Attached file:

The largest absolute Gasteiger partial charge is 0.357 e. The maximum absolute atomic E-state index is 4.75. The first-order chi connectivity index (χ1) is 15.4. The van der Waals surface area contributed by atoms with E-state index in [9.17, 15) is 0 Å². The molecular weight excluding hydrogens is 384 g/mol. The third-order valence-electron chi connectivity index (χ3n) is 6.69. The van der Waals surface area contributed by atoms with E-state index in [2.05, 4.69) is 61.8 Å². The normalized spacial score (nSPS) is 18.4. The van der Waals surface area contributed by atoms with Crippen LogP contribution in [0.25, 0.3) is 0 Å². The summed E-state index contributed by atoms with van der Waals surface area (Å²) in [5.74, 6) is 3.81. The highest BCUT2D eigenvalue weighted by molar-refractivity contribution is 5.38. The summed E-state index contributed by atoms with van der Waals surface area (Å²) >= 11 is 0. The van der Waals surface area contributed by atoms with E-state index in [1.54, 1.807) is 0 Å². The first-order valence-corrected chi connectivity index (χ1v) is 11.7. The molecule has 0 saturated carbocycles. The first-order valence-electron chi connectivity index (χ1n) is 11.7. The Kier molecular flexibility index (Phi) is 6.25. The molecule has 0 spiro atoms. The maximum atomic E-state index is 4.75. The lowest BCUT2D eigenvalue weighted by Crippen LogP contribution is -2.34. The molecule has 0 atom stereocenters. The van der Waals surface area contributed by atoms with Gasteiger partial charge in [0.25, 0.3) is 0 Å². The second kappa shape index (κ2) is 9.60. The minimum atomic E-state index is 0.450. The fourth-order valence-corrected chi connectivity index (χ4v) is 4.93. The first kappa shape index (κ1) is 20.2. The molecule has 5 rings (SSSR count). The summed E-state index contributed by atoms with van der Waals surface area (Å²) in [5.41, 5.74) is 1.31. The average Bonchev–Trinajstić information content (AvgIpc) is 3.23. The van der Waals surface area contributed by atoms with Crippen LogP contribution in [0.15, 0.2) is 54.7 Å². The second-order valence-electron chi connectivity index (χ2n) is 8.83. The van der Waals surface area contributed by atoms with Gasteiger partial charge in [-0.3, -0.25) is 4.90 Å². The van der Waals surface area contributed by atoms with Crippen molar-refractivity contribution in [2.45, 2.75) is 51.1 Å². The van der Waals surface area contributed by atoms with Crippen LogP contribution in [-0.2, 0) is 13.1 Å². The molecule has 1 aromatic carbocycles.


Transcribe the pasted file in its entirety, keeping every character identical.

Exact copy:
The largest absolute Gasteiger partial charge is 0.357 e. The maximum absolute atomic E-state index is 4.75. The first-order chi connectivity index (χ1) is 15.4. The van der Waals surface area contributed by atoms with E-state index in [9.17, 15) is 0 Å². The molecular weight excluding hydrogens is 384 g/mol. The third-order valence-electron chi connectivity index (χ3n) is 6.69. The van der Waals surface area contributed by atoms with E-state index in [2.05, 4.69) is 61.8 Å². The normalized spacial score (nSPS) is 18.4. The van der Waals surface area contributed by atoms with Crippen LogP contribution in [0.25, 0.3) is 0 Å². The summed E-state index contributed by atoms with van der Waals surface area (Å²) in [5.74, 6) is 3.81. The highest BCUT2D eigenvalue weighted by molar-refractivity contribution is 5.38. The summed E-state index contributed by atoms with van der Waals surface area (Å²) >= 11 is 0. The van der Waals surface area contributed by atoms with E-state index in [1.54, 1.807) is 0 Å². The first-order valence-corrected chi connectivity index (χ1v) is 11.7. The molecule has 0 saturated carbocycles. The first-order valence-electron chi connectivity index (χ1n) is 11.7. The Kier molecular flexibility index (Phi) is 6.25. The molecule has 0 spiro atoms. The maximum atomic E-state index is 4.75. The lowest BCUT2D eigenvalue weighted by Crippen LogP contribution is -2.34. The molecule has 0 atom stereocenters. The van der Waals surface area contributed by atoms with Gasteiger partial charge in [0.25, 0.3) is 0 Å². The second kappa shape index (κ2) is 9.60. The minimum atomic E-state index is 0.450. The fourth-order valence-corrected chi connectivity index (χ4v) is 4.93. The first kappa shape index (κ1) is 20.2. The molecule has 5 rings (SSSR count). The summed E-state index contributed by atoms with van der Waals surface area (Å²) in [5.41, 5.74) is 1.31. The average Bonchev–Trinajstić information content (AvgIpc) is 3.23. The van der Waals surface area contributed by atoms with Crippen LogP contribution in [0.15, 0.2) is 54.7 Å². The second-order valence-electron chi connectivity index (χ2n) is 8.83. The van der Waals surface area contributed by atoms with Gasteiger partial charge in [-0.3, -0.25) is 4.90 Å². The van der Waals surface area contributed by atoms with Crippen molar-refractivity contribution in [2.45, 2.75) is 51.1 Å². The van der Waals surface area contributed by atoms with Crippen LogP contribution in [-0.2, 0) is 13.1 Å². The molecule has 1 aromatic carbocycles.